Hard to read, but captivating novel (Dry as Rain – Gina Holmes)

I really struggled while reading Gina Holmes’ latest novel, Dry as Rain.  It’s well-written and interesting, but the content is hard to stomach.  Don’t get me wrong though; that’s what I think made this such a good book.

 

Eric and Kyra have been married for many years, and with their son, Benji, had many happy years.  But the happiness slowly got lost in daily life and before Eric knew it, he was making choices he couldn’t ever take back.  Before he knew it, their marriage was ending and there was nothing he could do to stop it.  But, when Kyra loses pieces of her recent memory in an accident, a window of a second chance seems to loom ahead of Eric.  Their lives are enhanced by their son, Benji, and his world that has also come crashing down.  I appreciated that Eric’s character was revealed more deeply in his interactions with his son.

 

Even though it was a difficult read (reading about infidelity is always difficult, I think, even if it’s not something you’ve personally experienced), I was thankful for the truthful reminder that flowed throughout the book.  The truth that God can redeem all things hit me over and over again as I read about Eric  and Benji, Eric and Kyra, and their lifelong dreams.

Thanks, Tyndale, for the review copy of Dry as Rain by Gina Holmes.  I really appreciate being pointed to God and his truths as I read, and this novel did exactly that.

Best book I’ve read recently (Surprised by Oxford – Carolyn Weber)

As a literature lover (and major), I could not help but fall in love with Surprised by Oxford by Carolyn Weber.  My grandmother-in-law teased me as I read because every few pages I would giggle, or I would sigh, or I would “mmmhmm” in agreement.  Weber’s memoir is well-written (as one would expect from a lit professor), but there’s much more to it than simply its words.

I have always been fascinated with conversion stories of people who grew up completely outside of the (particularly evangelical) church culture (and, yes, I most definitely think that it’s a culture; growing up Catholic, I missed out on a lot of the nuances to which I’ve since grown accustomed).  What does Christianity sound like to someone who has not heard Bible stories at bedtime or on Sunday mornings?  Does it sound just as crazy to that person as it sometimes does to me?  With that said, I loved reading Weber’s memoir.  Her tenacity and her faithfulness to truth (absolute or relative :)) not only intrigued me, but helped me as I encountered doubts and questions within my own faith.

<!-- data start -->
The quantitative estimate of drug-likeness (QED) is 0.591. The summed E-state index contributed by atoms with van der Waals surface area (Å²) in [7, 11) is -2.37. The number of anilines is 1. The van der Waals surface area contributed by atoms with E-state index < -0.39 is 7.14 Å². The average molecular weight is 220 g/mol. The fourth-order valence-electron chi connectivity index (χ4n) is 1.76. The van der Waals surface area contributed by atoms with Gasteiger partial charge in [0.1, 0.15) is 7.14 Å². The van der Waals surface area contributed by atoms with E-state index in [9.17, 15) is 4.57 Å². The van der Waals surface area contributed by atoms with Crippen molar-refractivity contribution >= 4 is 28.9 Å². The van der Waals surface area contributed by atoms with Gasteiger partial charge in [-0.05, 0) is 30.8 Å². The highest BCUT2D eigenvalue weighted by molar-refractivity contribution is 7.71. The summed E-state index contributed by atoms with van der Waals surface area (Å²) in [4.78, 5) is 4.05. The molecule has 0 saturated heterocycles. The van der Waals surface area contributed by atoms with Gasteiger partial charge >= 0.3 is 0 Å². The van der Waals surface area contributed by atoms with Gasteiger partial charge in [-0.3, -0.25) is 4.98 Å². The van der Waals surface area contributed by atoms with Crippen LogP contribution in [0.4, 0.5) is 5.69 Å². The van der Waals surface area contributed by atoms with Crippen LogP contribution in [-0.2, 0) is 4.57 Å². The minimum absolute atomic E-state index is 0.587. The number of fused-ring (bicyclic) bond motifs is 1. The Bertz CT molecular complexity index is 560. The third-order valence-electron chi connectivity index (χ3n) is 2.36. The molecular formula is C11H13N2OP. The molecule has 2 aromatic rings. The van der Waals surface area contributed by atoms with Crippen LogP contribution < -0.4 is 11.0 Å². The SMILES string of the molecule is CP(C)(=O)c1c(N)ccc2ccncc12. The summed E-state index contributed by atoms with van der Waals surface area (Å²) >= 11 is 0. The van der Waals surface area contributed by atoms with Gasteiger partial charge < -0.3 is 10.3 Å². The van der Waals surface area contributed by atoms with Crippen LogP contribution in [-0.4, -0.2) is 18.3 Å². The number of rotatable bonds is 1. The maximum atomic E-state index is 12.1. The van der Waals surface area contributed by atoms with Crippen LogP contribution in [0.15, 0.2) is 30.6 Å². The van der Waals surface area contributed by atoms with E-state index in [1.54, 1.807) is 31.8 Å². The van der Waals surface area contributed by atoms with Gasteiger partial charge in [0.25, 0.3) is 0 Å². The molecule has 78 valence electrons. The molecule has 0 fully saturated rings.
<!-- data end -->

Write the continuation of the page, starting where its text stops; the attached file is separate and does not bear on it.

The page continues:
I’ve recently been questioning my job, my career.  Why do we labor the way we do?  I nearly jumped with joy as I felt freedom and heard truth being spoken to my heart as Weber recounted a conversation and her subsequent musing.

“Was any way of trading my time for money, or for that matter, any expenditure of time, for nothing of any true value in the end?

But just as suddenly the darkness receded, the pool of light seemed to take me in, as I thought how anything we do–any job, act, gesture–becomes meaningful if done with a heart for God” (124).

I found myself many moments throughout her memoir gasping with understanding, and feeling my heart alight as she referred to poems and words with whom I’d spent my college years.  Thank you, Ms. Weber, for the delightful retelling of God’s heart in your life.  Thank you, Thomas Nelson, for a review copy of this fabulous text.  My opinions are wholly my own.

Insight into the Cidermaking World (Real Cidermaking on a Small Scale – Michael Pooley & John Lomax)

Today I have a guest post from my favorite person in the world…my fabulous husband!  And in case you’re wondering if you can trust what he has to say about the book below, his beard is proof that he’s awesome: